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  #51  
Old 10-07-2017, 05:31 PM
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Anton Chigurh Anton Chigurh is offline
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I'm not convinced that S&W follows this practice. Why would the RSA be painted blue if it serviced 3 calibers? To differentiate it from the .45?
It also seems more sensible to juggle $3 springs rather than do more milling or less on a slide to achieve a desired weight.
Glock mills out the slide on the G34 to keep it the same weight as the G17, not sure if they tweak ALL their slides.
Not being argumentative.
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Old 10-07-2017, 06:17 PM
Walt Sherrill Walt Sherrill is offline
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Quote:
Originally Posted by BE Mike
Have you weighed a Glock 19 and 23 slide?
I don't have either on hand, right now, but DO have a Glock 38, which uses the same frame -- and it also uses the same recoil spring assembly -- even though the slide is much heftier and physically slightly larger than the 19/23/32 slide.

But, after you asked that question, I checked the Glock site and the Glock 19/23/32 (9mm/.40/.357 SIG) slides seem almost identical. (Cited measurements and weight are the same, although the 9mm slide ought to be a bit heavier, as the opening at the front of the slide is smaller.) The 38 slide is different (bigger and heavier). It may simply be that recoil spring weight isn't that big a deal with some rounds and gun designs.

In an recent discussion here, when an Apex designer talked about the 9mm M&P slide, he mentioned slide stretch/flex seen in the 9mm slide that wasn't observed in the .40/.357/.45 versions. He mentioned one area where the 9mm slide was thinner, and that area was where the stretch/flex was noted (thanks to high speed imagery!) The 9mm slide, at least, was different.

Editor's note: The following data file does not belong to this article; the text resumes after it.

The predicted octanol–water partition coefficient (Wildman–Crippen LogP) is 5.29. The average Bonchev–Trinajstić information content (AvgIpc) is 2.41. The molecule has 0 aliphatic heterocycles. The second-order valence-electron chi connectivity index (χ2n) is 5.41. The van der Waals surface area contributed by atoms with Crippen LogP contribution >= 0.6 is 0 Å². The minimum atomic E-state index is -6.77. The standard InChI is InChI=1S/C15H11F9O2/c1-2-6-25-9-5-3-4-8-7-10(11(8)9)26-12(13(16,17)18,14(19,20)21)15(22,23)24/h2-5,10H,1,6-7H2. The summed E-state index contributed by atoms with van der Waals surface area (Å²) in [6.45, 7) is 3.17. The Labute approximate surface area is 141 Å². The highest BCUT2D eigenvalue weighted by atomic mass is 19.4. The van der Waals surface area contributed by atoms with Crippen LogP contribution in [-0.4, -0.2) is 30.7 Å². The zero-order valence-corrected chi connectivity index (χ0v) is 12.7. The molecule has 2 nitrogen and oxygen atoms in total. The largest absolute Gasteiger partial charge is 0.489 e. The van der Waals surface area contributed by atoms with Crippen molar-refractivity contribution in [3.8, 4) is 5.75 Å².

It could be that they ARE the same weight, but have had some areas lightened and others reinforced. (Steel will flex or stretch and then return to it's original -- pre-stressed -- state until it's stretched or flexed too far.)

I know from talking with folks who were familiar with SIG's development of a semi-auto to handle the .357 SIG round, that SIG started with the P-228, but found that the recoil spring needed to make the gun function properly was simply too hard to rack manually. So they reinforced the frame, and added a heavier slide, and created the P-229.

I know from trying a lot of different recoil spring weights with a number of different handguns over the years that it was often hard to tell a difference until I jumped up or down several pounds in spring weight -- and then the difference was mostly noticed when racking the slide manually.

It may be that a single-weight RSA for some guns is simply an ergonomic consideration -- making it easier to use the gun -- and has little to do with gun functionality.
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Last edited by Walt Sherrill; 10-07-2017 at 06:38 PM.
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  #53  
Old 10-07-2017, 07:52 PM
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I've found over the years that recoil spring weight is important when tuning 1911's for different ammo. Magazine springs are another factor in the mix.
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